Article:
How would you like to brag to your friends that you live in one of the first buildings ever in what is now the Prospect-Lefferts Gardens Historic District? This four-story townhouse at 51 Midwood Street was built in 1898 by William A.A. Brown and designed by William M. Miller. Among its offerings are striking tiger oak millwork, a grand center stair and coffered ceilings, with some head-turning renovations, all for $2.325 million.
The parlor floor of this 3,956–square-foot home features a triple parlor, currently used as a front living room, library, and formal dining room. The library has a beamed ceiling and one of the home’s seven decorative mantles, this time with a gorgeous blue tile. The intricate carvings on the living room’s fireplace are seen on other fireplaces throughout the house. Meanwhile, the dining room has built-in seating looking out over the landscaped garden. In the back is a windowed prep kitchen with a mirrored backsplash.
The focal point of this floor is certainly the grand turned oak staircase that steals the show with arches and chinoiserie lattice work. Up those stairs are two levels with six bedrooms and a slew of additional mantles.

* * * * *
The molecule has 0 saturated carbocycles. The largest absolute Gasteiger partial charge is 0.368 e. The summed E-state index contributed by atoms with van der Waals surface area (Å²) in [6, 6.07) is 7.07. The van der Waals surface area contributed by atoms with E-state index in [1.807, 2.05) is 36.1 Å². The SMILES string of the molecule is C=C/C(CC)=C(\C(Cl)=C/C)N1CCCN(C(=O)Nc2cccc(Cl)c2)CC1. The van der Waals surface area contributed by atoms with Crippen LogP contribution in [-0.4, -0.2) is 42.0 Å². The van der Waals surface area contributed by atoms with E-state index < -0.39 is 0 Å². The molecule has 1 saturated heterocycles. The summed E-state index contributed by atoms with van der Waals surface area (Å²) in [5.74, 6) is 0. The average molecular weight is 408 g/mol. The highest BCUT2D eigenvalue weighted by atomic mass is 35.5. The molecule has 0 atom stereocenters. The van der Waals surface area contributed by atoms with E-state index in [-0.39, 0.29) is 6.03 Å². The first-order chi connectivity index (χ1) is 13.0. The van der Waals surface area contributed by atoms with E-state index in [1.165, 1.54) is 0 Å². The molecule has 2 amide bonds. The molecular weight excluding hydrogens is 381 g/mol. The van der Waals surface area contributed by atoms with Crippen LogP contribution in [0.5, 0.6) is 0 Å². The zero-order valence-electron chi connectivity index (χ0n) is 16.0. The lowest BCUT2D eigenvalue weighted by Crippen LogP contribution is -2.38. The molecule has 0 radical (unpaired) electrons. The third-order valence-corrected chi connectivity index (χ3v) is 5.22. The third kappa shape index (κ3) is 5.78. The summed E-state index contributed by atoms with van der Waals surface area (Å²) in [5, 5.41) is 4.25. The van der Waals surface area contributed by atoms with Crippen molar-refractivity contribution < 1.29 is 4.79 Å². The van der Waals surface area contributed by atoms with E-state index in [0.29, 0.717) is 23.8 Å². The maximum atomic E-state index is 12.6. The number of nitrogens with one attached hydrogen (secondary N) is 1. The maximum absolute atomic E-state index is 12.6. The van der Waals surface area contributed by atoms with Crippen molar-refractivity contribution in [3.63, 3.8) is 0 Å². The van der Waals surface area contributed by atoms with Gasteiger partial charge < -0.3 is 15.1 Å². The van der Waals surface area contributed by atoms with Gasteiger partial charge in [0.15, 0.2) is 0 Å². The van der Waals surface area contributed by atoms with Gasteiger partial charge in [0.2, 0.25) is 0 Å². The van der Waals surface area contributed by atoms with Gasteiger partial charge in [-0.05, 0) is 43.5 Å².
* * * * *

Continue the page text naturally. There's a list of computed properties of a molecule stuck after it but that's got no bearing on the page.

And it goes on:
Downstairs in the garden level there’s a front parlor with parquet floors and wainscoting and an eat-in chef’s kitchen that makes us suspicious that our dreams have been incepted. This breathtakingly renovated beauty features white cabinets, light granite counters, glass mosaic backsplash, a pantry, and of course, top-of-the-line stainless steel appliances. Oh, there’s more. There’s also bar seating and table seating, and a tiled fireplace bookended by custom built-ins. Then march out those French doors to the landscaped garden and tell us you’re not in heaven. Apparently, the windowed bathroom is remodeled too, with steam shower and washer and dryer, but since it’s not pictured we’re left to only imagine what it looks like.
51 Midwood Street is near Prospect Park, the Botanic Gardens, the zoo and Kings Theater. Additional features include blonde oak floors and skylights. Now if you’ll excuse us, we have to go find out how much it will cost to live in that kitchen.
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Photos courtesy of Corcoran Group
Neighborhoods : Prospect-Lefferts Gardens